The subprime mortgage crisis is merely the tip of a very large iceberg. Beneath the surface lies not only a sea of tenuous loans to prime borrowers, but also an assortment of other liabilities backed by auto loans and credit card debt. Now that home equity extractions, “zero percent auto financing” and “zero interest” credit card rollovers are much harder to come by, Americans must do without the credit lifelines that have previously kept them afloat.
Similar to the home buying market, lax lending standards in the automobile marketplace have led to gross distortions that must be painfully corrected. For years standard practice allowed millions of car buyers to trade in old cars (that were worth less then outstanding loans), and roll the balances into new low interest rate loans for new cars. Although these “E-Z” financing terms allowed many overstretched buyers to stay current on their debts, and vendors to move bloated inventories, they immediately saddled lenders with loans that far exceeded the value of the collateral. Such a situation encourages defaults and is toxic to lenders. Vendor financing (especially with publicly traded companies focused on short-term results) compounded the problem as conflicts of interest encouraged lenders to sweep these problems under the rug.
The same phenomena also occurred with credit cards. For years, low short-term interest rates and low defaults encouraged banks to aggressively seek new customers. The competition became so intense that balance transfer wars enabled debtors to constantly stay one step ahead of default by transferring their balances to new issuers who often permitted low, or zero, interest for up to six months. When the teaser periods expired there was always another card company willing to accept a balance transfer on similarly friendly terms.
For a while at least, this high wire lending act in the auto and credit card sectors was kept aloft by repeated waves of mortgage refis in which extracted home equity was used to consolidate other consumer debts. By turning higher interest rate, non-tax-deductible consumer debt into lower rate, tax deductible mortgage debt, consumers were able to temporarily manage their debts. In addition, since home equity extractions often exceeded the amounts of other debts, the extra cash in homeowner’s pockets temporarily made higher mortgage payments more affordable. Plus with their credit cards paid off, cardholders were not only free to run their balances back up again, but their improved credit scores resulted in even more credit card offers.
Because defaults were low, bonds backed by auto loans and credit card debt were rated AAA, allowing Wall Street to easily package the debt for investors. However this is all coming to an end. Lenders, burned by subprime losses are cutting back. The home equity ATM has been shut down and credit card and auto loan delinquencies are already at record highs. In fact, to make up for losses, credit card companies have been raising their rates, thus compounding the problems for those struggling to pay. Auto lenders will no longer allow potential buyers to roll their negative auto equity into new loans.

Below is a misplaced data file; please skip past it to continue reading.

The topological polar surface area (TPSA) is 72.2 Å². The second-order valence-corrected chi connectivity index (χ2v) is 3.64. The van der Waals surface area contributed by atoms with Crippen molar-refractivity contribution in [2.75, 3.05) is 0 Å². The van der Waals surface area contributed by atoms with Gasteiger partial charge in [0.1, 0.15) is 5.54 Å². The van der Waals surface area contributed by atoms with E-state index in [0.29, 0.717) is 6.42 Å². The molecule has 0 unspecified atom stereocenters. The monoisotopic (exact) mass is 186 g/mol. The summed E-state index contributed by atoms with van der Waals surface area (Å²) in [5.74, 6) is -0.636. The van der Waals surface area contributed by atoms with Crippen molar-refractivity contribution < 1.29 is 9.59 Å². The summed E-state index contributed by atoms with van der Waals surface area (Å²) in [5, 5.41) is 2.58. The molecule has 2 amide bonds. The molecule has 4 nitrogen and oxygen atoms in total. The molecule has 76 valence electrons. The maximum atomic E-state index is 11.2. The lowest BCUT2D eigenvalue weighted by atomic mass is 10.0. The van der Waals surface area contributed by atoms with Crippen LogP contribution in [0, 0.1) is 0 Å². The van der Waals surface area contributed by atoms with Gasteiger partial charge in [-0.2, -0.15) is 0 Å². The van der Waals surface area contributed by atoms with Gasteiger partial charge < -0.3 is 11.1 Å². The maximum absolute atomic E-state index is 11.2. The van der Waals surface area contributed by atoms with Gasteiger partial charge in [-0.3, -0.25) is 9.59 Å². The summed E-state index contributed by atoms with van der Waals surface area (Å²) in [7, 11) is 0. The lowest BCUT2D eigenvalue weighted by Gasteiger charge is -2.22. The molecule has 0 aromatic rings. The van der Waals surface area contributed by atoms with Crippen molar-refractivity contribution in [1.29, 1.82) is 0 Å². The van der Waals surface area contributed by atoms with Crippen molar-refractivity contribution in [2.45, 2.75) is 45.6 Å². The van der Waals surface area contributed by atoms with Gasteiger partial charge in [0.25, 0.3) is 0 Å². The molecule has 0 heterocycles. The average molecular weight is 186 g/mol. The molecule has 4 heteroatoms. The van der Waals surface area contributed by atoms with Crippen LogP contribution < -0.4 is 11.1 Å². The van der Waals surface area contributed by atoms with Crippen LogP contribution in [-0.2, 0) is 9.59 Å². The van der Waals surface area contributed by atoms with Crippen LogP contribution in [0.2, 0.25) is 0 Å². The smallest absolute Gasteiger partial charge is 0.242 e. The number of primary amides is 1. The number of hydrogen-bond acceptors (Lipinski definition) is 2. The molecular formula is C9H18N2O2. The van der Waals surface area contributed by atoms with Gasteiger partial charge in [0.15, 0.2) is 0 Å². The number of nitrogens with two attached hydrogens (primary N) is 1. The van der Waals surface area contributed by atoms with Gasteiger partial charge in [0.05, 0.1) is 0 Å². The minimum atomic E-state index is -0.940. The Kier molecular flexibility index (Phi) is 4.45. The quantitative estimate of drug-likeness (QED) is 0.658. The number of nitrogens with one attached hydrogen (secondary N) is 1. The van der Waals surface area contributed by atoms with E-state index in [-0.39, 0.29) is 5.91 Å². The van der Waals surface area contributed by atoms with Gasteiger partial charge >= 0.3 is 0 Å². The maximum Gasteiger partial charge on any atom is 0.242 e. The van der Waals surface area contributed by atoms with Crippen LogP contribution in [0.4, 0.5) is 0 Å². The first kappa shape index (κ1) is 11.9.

It was inevitable that all of this debt would eventually catch up to us. Americans are now so upside down on their auto loans that new car sales will collapse; and when many loans go sour lien holders will be stuck with substantial losses on repossessed vehicles. As the music finally stops for serial credit card balance transferors, the inability to renew low teaser rates means that fewer borrowers will be able to afford their payments.
As delinquencies continue to rise rating agencies will downgrade bonds backed by auto loans and credit card debt, inflicting subprime type losses on a much wider scale. As defaults increase and losses mount, credit will tighten like a noose around the neck of America’s consumer based economy. Just as subprime homebuyers are being shut out of the housing market, soon Americans will find that their credit is no longer good at car dealerships or department stores. American consumers who want to buy will need to be prepared to pay cash.
The bottom line is that a host of factors that temporarily allowed default risks to be underestimated and credit to be mispriced have disappeared. As a result, Americans have simply borrowed more money then they can possibly repay. Ratings agencies once again missed the boat by feeding garbage data into computer models and blindly accepting what came out.